Interim Rabbi Simon enjoyed his time in Park City | ParkRecord.com

Interim Rabbi Simon enjoyed his time in Park City

It’s been two years since Park City and Temple Har Shalom welcomed interim Rabbi Jim Simon after the departure of Rabbi Joshua Aaronson.

Now, it’s Simon’s turn to step away from the synagogue and for the congregation to welcome its new permanent rabbi, David Levinsky.

Simon reflected on and discussed his time as interim rabbi in Park City with The Park Record before making way for Rabbi Levinsky.

"Unlike a permanent rabbi, I came to Park City knowing that I would be leaving," Simon said. "I didn’t know that I would be here for two years, because usually an interim is in one place for only one year, but circumstances were a little different this time."

It was Simon’s job to help the Temple Har Shalom congregation move forward.

"You know, it’s hard for people to move from the past," he said. "That doesn’t mean they’re bad or that they have a character flaw. It’s because change is very hard. In my interim training they always taught us that it’s not that people are afraid of change, but they are afraid that you or the institution will change them."

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That meant when Simon arrived in Park City, he had to make a couple of things clear.

"One, especially in the first year, was that I had to say that I wasn’t here to make big changes. However, in order for us to go into the future, we have to leave the past."

That didn’t mean Simon was going to form a ‘truth and reconciliation’ commission where people stand up and acknowledge their faults.

"We don’t do that," he said with a laugh. "But it was important for us to look back and say, ‘What kinds of mistakes did we do?’ and make sure we don’t repeat them."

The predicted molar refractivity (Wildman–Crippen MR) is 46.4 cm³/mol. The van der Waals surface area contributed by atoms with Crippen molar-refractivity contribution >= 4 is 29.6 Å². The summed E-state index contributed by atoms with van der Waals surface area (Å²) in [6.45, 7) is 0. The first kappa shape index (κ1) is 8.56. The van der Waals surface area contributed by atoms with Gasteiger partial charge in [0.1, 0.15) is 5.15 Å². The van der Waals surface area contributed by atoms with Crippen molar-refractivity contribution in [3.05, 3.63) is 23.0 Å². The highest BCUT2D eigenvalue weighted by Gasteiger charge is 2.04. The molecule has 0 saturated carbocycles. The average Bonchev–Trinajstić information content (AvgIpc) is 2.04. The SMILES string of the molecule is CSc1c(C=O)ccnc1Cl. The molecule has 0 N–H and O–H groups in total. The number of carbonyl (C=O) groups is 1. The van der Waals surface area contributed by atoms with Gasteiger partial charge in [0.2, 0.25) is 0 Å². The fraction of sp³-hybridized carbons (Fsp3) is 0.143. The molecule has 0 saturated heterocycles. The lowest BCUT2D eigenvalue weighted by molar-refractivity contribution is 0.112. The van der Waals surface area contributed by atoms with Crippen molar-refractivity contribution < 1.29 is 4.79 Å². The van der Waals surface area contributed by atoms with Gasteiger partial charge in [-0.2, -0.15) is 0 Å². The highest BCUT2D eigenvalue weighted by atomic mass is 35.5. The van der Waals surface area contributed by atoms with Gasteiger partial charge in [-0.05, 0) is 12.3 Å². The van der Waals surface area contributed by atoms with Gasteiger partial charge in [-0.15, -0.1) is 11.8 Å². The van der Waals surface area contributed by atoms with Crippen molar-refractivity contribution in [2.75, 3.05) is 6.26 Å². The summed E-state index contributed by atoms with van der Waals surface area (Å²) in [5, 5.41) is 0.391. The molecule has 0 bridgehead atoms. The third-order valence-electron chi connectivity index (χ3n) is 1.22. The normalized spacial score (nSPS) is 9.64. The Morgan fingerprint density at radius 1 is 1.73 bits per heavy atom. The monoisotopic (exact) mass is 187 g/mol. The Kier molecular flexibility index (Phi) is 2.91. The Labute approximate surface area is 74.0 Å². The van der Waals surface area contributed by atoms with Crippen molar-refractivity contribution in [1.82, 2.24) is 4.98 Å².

To do that, Simon needed to become a salve for those who felt like they were mourning the loss of Rabbi Aaronson.

"My whole thing was to help everyone move away from the past and heal some of the wounds of those who felt angry, guilty, disappointed or abandoned, and prepare them for the future," he said. "In a sense, when Rabbi Aaronson left, it was like a death. It was a loss of something that was very important for many people here, and they had to mourn, which meant they had to give him up."

Still, there were those who thought Aaronson would return. Others thought he wasn’t really leaving.

"After I had been here for a few months, they realized that, yes, he was gone and that their choice was to either continue to hope he would come back or to figure out what they were going to do next and figure out how we are going to carve out a new life."

Simon will find out if he succeeded or not within the next three or four years.

"If the synagogue is flourishing and the new rabbi is getting more connected with the community and the congregation has an incredible amount of potential, then I will believe I did a good job," Simon said. "If, by chance, the new rabbi is only here for two years, that’s not his fault. It’s mine, because it means something wasn’t handled correctly."

During his last sermon, Simon told the congregation to give Rabbi Levinsky time to develop his own identity within the community.

"I told them that he wants to come here and do well and bond with them, and if they can’t see him for who he is, they wouldn’t be able to appreciate him," Simon said. "I also told them if they can see him as opposed to comparing him to the other rabbis, they will do fine, because he will bring gifts that are needed for everyone to move towards the future."

Looking at the past two years, Simon has enjoyed his time in Park City.

"I have a lot of good memories and my experience here has been wonderful," he said. "It’s an incredibly beautiful community and I don’t think I will ever be in a place as beautiful as this.

"I’ve also never been in a building as beautiful as Temple Har Shalom," Simon said. "I’ve been in buildings more historic and they have a beauty all of their own. We’re always told as interims that we shouldn’t get hung up on the geography or the building, because that’s fleeting, but this building is beautiful."

The thing Simon didn’t quite take to was winter sports.

"I’ve been laughed at because I’m not a big skier," he said with a smile. "I’m a walker and hiker."

Now, it’s time for Simon to step into the future. He is now at Beth Israel Congregation in Jackson, Mississippi.

"I remember every place I’ve been even though I only have a limited time to do my job," he said. "Park City was different, because I was here longer than how long I would usually stay. It’s been wonderful."